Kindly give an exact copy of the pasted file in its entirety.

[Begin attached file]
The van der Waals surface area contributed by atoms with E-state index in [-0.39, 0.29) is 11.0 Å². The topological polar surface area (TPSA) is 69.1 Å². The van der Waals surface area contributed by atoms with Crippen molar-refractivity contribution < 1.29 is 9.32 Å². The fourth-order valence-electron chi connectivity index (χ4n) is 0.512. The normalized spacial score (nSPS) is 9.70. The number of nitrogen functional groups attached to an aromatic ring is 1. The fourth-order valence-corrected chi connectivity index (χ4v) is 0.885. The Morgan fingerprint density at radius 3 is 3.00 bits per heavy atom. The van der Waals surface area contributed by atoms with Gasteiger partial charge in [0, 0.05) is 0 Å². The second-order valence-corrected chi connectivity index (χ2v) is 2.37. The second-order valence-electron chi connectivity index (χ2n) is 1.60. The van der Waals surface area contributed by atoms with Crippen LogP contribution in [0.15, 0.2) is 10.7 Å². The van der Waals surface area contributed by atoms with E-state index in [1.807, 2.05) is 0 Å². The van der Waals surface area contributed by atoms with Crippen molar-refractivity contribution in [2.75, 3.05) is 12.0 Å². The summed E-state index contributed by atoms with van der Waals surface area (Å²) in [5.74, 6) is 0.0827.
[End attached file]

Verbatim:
The van der Waals surface area contributed by atoms with E-state index in [-0.39, 0.29) is 11.0 Å². The topological polar surface area (TPSA) is 69.1 Å². The van der Waals surface area contributed by atoms with Crippen molar-refractivity contribution < 1.29 is 9.32 Å². The fourth-order valence-electron chi connectivity index (χ4n) is 0.512. The normalized spacial score (nSPS) is 9.70. The number of nitrogen functional groups attached to an aromatic ring is 1. The fourth-order valence-corrected chi connectivity index (χ4v) is 0.885. The Morgan fingerprint density at radius 3 is 3.00 bits per heavy atom. The van der Waals surface area contributed by atoms with Gasteiger partial charge in [0, 0.05) is 0 Å². The second-order valence-corrected chi connectivity index (χ2v) is 2.37. The second-order valence-electron chi connectivity index (χ2n) is 1.60. The van der Waals surface area contributed by atoms with Crippen LogP contribution in [0.15, 0.2) is 10.7 Å². The van der Waals surface area contributed by atoms with E-state index in [1.807, 2.05) is 0 Å². The van der Waals surface area contributed by atoms with Crippen molar-refractivity contribution in [2.75, 3.05) is 12.0 Å². The summed E-state index contributed by atoms with van der Waals surface area (Å²) in [5.74, 6) is 0.0827.